By Jeff St. John
Can a Southern California company deliver on its promise to have satellites collecting solar power and beaming 200 megawatts of it to earth in the form of microwaves by 2016?
California utility Pacific Gas & Electric Co. (NYSE:PCG) is willing to buy it, so long as it doesn’t have to put any money down.
That’s the gist of a proposed power purchase agreement announced Monday between PG&E and Solaren Corp., a Manhattan Beach, Calif.-based company founded in 2001 to deliver on a concept first popularized by science fiction writer Isaac Asimov in the 1940s.
Under the terms of the agreement PG&E is asking state regulators to approve, the utility will buy the power only if Solaren can deliver it, and has no other financial stake in the project, utility spokesman Jonathan Marshall said Monday.
While Marshall wouldn’t discuss further details of the contract, he did say that the prices PG&E has agreed to pay Solaren for the power are “comparable to what the California Public Utility Commission has approved on other recent renewable energy deals.”
Solaren, for its part, told PG&E in an online interview that its team of long-time NASA and aerospace industry professionals have the knowledge to make it happen.
According to a 2007 report from the Defense Department’s National Security Space Office, space-based solar power is feasible. Whether Solaren has the financial backing and regulatory support for such a novel concept remains to be seen.
CEO Gary Spirnak, a former U.S. Air Force spacecraft project engineer and director of advanced digital applications at Boeing Satellite Systems, told PG&E in an online interview that the scheme will use existing technologies for launching satellites and beaming energy to earth, albeit on a larger scale.
The idea is to put satellites in space that convert solar energy to electricity that will power devices known as solid state power amplifiers, Spirnak told PG&E in an online interview. Those devices convert electricity to radio frequency energy, which will be beamed to a receiver station in California’s Fresno County where it will be reconverted to electricity, he said.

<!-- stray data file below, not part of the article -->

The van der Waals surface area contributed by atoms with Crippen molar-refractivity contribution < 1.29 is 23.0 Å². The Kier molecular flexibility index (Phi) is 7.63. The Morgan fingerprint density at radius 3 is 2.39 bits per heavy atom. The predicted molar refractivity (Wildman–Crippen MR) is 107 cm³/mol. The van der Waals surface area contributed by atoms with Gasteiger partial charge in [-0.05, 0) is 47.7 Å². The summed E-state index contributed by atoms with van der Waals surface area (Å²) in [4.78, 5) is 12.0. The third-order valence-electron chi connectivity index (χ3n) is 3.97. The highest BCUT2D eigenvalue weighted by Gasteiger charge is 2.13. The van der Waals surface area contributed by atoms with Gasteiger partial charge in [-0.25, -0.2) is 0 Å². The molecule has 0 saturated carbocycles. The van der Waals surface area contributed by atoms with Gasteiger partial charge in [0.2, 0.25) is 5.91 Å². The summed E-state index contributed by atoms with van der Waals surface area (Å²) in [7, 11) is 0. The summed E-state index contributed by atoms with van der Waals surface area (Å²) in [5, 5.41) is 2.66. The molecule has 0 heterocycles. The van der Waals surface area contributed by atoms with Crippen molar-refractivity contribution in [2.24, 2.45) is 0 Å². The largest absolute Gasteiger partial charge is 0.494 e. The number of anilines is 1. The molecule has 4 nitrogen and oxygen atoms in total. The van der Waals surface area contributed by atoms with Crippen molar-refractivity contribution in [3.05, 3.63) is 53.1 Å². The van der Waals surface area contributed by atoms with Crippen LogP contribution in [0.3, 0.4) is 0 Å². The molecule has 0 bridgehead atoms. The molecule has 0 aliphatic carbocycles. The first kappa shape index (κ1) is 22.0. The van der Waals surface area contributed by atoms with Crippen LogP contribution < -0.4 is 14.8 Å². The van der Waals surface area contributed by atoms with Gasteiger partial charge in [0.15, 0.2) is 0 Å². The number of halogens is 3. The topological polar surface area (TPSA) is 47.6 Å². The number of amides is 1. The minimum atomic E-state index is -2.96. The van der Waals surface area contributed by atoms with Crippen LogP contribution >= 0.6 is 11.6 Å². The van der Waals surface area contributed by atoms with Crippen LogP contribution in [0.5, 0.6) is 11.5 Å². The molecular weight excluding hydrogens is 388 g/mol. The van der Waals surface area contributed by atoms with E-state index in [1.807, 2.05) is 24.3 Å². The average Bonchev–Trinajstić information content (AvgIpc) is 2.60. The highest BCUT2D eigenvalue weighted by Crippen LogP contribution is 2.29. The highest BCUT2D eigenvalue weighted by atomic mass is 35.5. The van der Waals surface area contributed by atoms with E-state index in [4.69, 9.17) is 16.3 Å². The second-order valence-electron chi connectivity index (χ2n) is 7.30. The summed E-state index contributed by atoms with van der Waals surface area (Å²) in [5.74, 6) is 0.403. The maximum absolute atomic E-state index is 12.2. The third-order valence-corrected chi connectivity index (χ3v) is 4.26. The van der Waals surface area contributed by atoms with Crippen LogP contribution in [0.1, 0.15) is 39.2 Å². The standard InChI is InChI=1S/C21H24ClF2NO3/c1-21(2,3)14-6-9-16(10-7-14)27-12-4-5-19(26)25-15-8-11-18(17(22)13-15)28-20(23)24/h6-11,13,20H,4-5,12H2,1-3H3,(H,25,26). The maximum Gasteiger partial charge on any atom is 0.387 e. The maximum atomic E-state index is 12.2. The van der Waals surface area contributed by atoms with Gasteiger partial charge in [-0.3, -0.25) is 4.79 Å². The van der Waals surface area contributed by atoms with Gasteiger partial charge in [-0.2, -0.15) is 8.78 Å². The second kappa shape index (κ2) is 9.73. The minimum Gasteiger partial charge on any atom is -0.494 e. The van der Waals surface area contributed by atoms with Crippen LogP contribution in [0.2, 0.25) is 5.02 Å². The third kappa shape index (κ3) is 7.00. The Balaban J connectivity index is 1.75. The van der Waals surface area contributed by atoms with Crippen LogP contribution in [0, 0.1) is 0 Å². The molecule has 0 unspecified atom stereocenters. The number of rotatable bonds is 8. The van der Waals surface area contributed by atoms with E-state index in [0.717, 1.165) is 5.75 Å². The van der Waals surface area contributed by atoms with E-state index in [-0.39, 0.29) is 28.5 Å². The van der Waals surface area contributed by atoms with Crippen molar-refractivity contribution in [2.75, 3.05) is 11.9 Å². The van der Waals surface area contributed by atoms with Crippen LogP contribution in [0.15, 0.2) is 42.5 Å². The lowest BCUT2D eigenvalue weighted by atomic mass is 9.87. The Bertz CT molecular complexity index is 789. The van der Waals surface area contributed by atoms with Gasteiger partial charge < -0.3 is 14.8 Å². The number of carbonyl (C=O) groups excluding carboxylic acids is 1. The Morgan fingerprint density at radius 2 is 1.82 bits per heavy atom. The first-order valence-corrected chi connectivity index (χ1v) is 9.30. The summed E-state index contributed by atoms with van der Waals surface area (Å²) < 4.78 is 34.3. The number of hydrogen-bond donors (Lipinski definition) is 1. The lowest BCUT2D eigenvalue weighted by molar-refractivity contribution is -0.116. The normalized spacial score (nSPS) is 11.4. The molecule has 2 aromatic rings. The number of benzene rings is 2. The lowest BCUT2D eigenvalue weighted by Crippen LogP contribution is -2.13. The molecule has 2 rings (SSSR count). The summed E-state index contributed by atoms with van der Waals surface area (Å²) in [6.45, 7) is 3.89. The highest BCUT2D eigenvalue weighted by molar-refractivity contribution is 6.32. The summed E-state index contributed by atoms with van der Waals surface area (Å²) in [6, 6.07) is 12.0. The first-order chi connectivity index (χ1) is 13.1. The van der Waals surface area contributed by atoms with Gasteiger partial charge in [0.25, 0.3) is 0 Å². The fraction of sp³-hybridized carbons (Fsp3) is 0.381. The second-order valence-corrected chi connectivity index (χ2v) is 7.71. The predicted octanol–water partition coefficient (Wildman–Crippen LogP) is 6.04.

That receiver station will have no more environmental impact than a typical photovoltaic solar power plant, and because it won’t need water will have less impact than a coal, natural gas or nuclear power plant, Spirnak told PG&E.
Space-based solar power also will provide “baseload” power not linked to the rising and setting of the sun, he said. The company intends to deliver power that is “competitive both in terms of performance and cost with other sources of baseload power generation,” he added.
As for the danger of microwave beams from space going astray and burning up the countryside, PG&E referred to a NASA scientist’s paper that made the point that such a space beam carries less energy than sunlight, or about 3 percent of the energy of a typical microwave oven — not enough to boil anyone’s blood.
Also, microwave radiation doesn’t strip away electrons from atoms or molecules, which is the characteristic that makes gamma waves and x-rays dangerous to living organisms, the scientist wrote.
As for fudging on the 2016 timeline, Spirnak wasn’t having it.
“We are required under this PPA to deliver the contracted 200 MW of baseload power on the contracted start date to PG&E, and Solaren is committed to making that date,” he told PG&E.
Calvin Boerman, Solaren’s director of energy services, told Dow Jones Newswires that the company is funded with seed money from Sprinak and other unnamed investors, and is actively seeking more funding.